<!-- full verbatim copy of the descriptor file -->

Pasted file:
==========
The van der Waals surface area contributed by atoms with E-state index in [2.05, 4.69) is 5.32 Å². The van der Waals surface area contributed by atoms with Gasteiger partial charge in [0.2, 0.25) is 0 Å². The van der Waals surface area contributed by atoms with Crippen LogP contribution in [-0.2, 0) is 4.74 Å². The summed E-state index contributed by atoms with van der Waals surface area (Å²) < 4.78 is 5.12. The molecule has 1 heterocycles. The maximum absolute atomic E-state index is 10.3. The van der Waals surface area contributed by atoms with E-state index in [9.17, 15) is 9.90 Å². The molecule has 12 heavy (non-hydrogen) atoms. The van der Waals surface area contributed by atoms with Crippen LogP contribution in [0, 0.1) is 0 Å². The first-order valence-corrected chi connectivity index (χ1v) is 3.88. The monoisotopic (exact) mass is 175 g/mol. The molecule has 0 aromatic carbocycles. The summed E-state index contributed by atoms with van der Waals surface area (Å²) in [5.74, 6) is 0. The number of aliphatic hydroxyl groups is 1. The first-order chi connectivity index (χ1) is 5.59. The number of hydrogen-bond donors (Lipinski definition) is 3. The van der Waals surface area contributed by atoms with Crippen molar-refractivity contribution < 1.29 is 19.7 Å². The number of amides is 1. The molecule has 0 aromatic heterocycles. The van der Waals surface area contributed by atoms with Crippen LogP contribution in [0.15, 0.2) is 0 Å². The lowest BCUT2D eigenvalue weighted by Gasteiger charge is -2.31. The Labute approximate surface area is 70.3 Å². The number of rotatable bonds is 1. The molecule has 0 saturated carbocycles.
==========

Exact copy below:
The van der Waals surface area contributed by atoms with E-state index in [2.05, 4.69) is 5.32 Å². The van der Waals surface area contributed by atoms with Gasteiger partial charge in [0.2, 0.25) is 0 Å². The van der Waals surface area contributed by atoms with Crippen LogP contribution in [-0.2, 0) is 4.74 Å². The summed E-state index contributed by atoms with van der Waals surface area (Å²) < 4.78 is 5.12. The molecule has 1 heterocycles. The maximum absolute atomic E-state index is 10.3. The van der Waals surface area contributed by atoms with E-state index in [9.17, 15) is 9.90 Å². The molecule has 12 heavy (non-hydrogen) atoms. The van der Waals surface area contributed by atoms with Crippen LogP contribution in [0, 0.1) is 0 Å². The first-order valence-corrected chi connectivity index (χ1v) is 3.88. The monoisotopic (exact) mass is 175 g/mol. The molecule has 0 aromatic carbocycles. The summed E-state index contributed by atoms with van der Waals surface area (Å²) in [5.74, 6) is 0. The number of aliphatic hydroxyl groups is 1. The first-order chi connectivity index (χ1) is 5.59. The number of hydrogen-bond donors (Lipinski definition) is 3. The van der Waals surface area contributed by atoms with Crippen molar-refractivity contribution < 1.29 is 19.7 Å². The number of amides is 1. The molecule has 0 aromatic heterocycles. The van der Waals surface area contributed by atoms with Crippen LogP contribution in [0.15, 0.2) is 0 Å². The lowest BCUT2D eigenvalue weighted by Gasteiger charge is -2.31. The Labute approximate surface area is 70.3 Å². The number of rotatable bonds is 1. The molecule has 0 saturated carbocycles.